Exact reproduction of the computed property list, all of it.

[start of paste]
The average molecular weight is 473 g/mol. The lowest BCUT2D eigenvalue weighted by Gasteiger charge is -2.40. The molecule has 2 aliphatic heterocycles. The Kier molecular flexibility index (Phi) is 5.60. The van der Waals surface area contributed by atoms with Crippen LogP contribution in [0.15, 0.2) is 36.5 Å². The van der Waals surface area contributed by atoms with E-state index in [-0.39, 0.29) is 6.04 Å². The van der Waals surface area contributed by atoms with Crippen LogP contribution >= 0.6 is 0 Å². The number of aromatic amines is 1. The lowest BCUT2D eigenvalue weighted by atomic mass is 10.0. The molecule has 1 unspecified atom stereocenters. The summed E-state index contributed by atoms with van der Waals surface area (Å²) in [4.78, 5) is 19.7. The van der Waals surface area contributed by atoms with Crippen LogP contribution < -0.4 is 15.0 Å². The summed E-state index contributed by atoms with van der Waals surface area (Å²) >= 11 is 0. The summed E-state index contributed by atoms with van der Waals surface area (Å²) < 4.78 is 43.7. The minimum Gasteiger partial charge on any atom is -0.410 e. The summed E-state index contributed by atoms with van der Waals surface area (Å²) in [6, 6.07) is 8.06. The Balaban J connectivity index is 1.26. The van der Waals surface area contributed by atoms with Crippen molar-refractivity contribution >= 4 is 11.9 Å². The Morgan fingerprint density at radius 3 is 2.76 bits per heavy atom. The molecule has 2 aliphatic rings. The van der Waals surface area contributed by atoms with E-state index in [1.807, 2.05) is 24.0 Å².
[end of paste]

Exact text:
The average molecular weight is 473 g/mol. The lowest BCUT2D eigenvalue weighted by Gasteiger charge is -2.40. The molecule has 2 aliphatic heterocycles. The Kier molecular flexibility index (Phi) is 5.60. The van der Waals surface area contributed by atoms with Crippen LogP contribution in [0.15, 0.2) is 36.5 Å². The van der Waals surface area contributed by atoms with E-state index in [-0.39, 0.29) is 6.04 Å². The van der Waals surface area contributed by atoms with Crippen LogP contribution >= 0.6 is 0 Å². The number of aromatic amines is 1. The lowest BCUT2D eigenvalue weighted by atomic mass is 10.0. The molecule has 1 unspecified atom stereocenters. The summed E-state index contributed by atoms with van der Waals surface area (Å²) in [4.78, 5) is 19.7. The van der Waals surface area contributed by atoms with Crippen LogP contribution < -0.4 is 15.0 Å². The summed E-state index contributed by atoms with van der Waals surface area (Å²) >= 11 is 0. The summed E-state index contributed by atoms with van der Waals surface area (Å²) < 4.78 is 43.7. The minimum Gasteiger partial charge on any atom is -0.410 e. The summed E-state index contributed by atoms with van der Waals surface area (Å²) in [6, 6.07) is 8.06. The Balaban J connectivity index is 1.26. The van der Waals surface area contributed by atoms with Crippen molar-refractivity contribution >= 4 is 11.9 Å². The Morgan fingerprint density at radius 3 is 2.76 bits per heavy atom. The molecule has 2 aliphatic rings. The van der Waals surface area contributed by atoms with E-state index in [1.807, 2.05) is 24.0 Å².